Natural history surveying has evolved over time, from from boat-, land-based, and plane/helicopter surveys to current high technology robotics .
Underwater robots called gliders performing digital acoustic monitoring (DMON) deployed in late 2012 by a team of researchers from Woods Hole Oceanographic Institution (WHOI) in the central Gulf of Maine captured baleen whale calls that were identified as those from North Atlantic right whales, an endangered species . This tool overtakes the opportunistic sightings of old techniques, as it records unique whale calls and confirms their location through reconnaissance data with real-time updates.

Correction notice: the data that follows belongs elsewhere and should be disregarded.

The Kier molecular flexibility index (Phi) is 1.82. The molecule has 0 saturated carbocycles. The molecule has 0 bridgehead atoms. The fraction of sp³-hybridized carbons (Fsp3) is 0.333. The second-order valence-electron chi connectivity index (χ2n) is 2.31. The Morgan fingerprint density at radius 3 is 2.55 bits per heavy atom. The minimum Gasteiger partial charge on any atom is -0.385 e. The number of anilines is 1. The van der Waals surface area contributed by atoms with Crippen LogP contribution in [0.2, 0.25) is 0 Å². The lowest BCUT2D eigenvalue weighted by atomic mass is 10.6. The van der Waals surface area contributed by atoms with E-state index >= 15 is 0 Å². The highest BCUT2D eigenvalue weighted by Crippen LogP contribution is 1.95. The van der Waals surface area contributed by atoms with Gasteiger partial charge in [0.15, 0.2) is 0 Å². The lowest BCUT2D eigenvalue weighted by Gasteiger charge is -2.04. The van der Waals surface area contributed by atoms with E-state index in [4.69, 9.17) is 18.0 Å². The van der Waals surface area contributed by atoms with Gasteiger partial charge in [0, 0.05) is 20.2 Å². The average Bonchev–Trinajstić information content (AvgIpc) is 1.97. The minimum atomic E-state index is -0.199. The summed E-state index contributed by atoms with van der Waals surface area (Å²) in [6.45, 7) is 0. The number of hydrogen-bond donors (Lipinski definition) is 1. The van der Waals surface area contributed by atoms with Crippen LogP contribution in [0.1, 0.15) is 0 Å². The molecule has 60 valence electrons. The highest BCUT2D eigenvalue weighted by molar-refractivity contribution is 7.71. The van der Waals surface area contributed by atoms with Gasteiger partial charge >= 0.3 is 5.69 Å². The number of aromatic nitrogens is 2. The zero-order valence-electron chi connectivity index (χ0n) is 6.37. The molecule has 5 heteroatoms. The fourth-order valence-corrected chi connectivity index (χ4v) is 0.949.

These robots increased our capacity to discover more about the life history of difficult to observe animals to more than ten-fold and may help extend our knowledge of threatened large pelagic species like whales, dolphins, swordfishes and whalesharks.
To know more about marine endangered species visit SeaLifeBase.
 Eberhardt, L.L.; Chapman, D.G.; Gilbert, J.R. (1979) A review of marine mammal census methods. Wildlife Monographs 63:3-46.
 Macroevolution.net (2013) Detecting endangered whales. http://www.macroevolution.net/marine-robots.html#.UagR55yP_YN [Accessed 31/05/2013].